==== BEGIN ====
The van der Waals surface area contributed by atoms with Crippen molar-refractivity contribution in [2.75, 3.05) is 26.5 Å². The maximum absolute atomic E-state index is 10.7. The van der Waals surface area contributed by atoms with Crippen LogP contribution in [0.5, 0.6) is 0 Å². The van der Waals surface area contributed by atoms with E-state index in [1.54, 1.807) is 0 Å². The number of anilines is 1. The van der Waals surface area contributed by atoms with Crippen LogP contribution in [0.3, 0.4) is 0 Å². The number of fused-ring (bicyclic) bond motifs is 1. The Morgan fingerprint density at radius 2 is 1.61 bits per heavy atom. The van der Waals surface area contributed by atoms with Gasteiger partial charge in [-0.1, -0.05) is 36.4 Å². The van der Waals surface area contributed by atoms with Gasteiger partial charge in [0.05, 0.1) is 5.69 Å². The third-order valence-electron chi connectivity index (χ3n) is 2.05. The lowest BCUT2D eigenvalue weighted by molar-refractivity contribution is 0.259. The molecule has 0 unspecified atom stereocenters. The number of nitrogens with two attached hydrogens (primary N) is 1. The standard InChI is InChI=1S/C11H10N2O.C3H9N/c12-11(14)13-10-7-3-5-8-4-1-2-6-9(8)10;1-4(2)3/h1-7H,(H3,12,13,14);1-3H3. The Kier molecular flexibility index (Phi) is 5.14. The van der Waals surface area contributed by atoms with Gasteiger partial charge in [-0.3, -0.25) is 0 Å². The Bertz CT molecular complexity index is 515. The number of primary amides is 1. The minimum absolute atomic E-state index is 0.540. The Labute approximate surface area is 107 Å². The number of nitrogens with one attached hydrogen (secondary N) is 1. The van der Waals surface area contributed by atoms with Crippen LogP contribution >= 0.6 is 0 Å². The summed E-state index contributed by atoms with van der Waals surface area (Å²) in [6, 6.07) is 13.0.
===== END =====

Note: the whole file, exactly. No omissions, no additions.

The van der Waals surface area contributed by atoms with Crippen molar-refractivity contribution in [2.75, 3.05) is 26.5 Å². The maximum absolute atomic E-state index is 10.7. The van der Waals surface area contributed by atoms with Crippen LogP contribution in [0.5, 0.6) is 0 Å². The van der Waals surface area contributed by atoms with E-state index in [1.54, 1.807) is 0 Å². The number of anilines is 1. The van der Waals surface area contributed by atoms with Crippen LogP contribution in [0.3, 0.4) is 0 Å². The number of fused-ring (bicyclic) bond motifs is 1. The Morgan fingerprint density at radius 2 is 1.61 bits per heavy atom. The van der Waals surface area contributed by atoms with Gasteiger partial charge in [-0.1, -0.05) is 36.4 Å². The van der Waals surface area contributed by atoms with Gasteiger partial charge in [0.05, 0.1) is 5.69 Å². The third-order valence-electron chi connectivity index (χ3n) is 2.05. The lowest BCUT2D eigenvalue weighted by molar-refractivity contribution is 0.259. The molecule has 0 unspecified atom stereocenters. The number of nitrogens with two attached hydrogens (primary N) is 1. The standard InChI is InChI=1S/C11H10N2O.C3H9N/c12-11(14)13-10-7-3-5-8-4-1-2-6-9(8)10;1-4(2)3/h1-7H,(H3,12,13,14);1-3H3. The Kier molecular flexibility index (Phi) is 5.14. The van der Waals surface area contributed by atoms with Gasteiger partial charge in [-0.3, -0.25) is 0 Å². The Bertz CT molecular complexity index is 515. The number of primary amides is 1. The minimum absolute atomic E-state index is 0.540. The Labute approximate surface area is 107 Å². The number of nitrogens with one attached hydrogen (secondary N) is 1. The van der Waals surface area contributed by atoms with Crippen LogP contribution >= 0.6 is 0 Å². The summed E-state index contributed by atoms with van der Waals surface area (Å²) in [6, 6.07) is 13.0.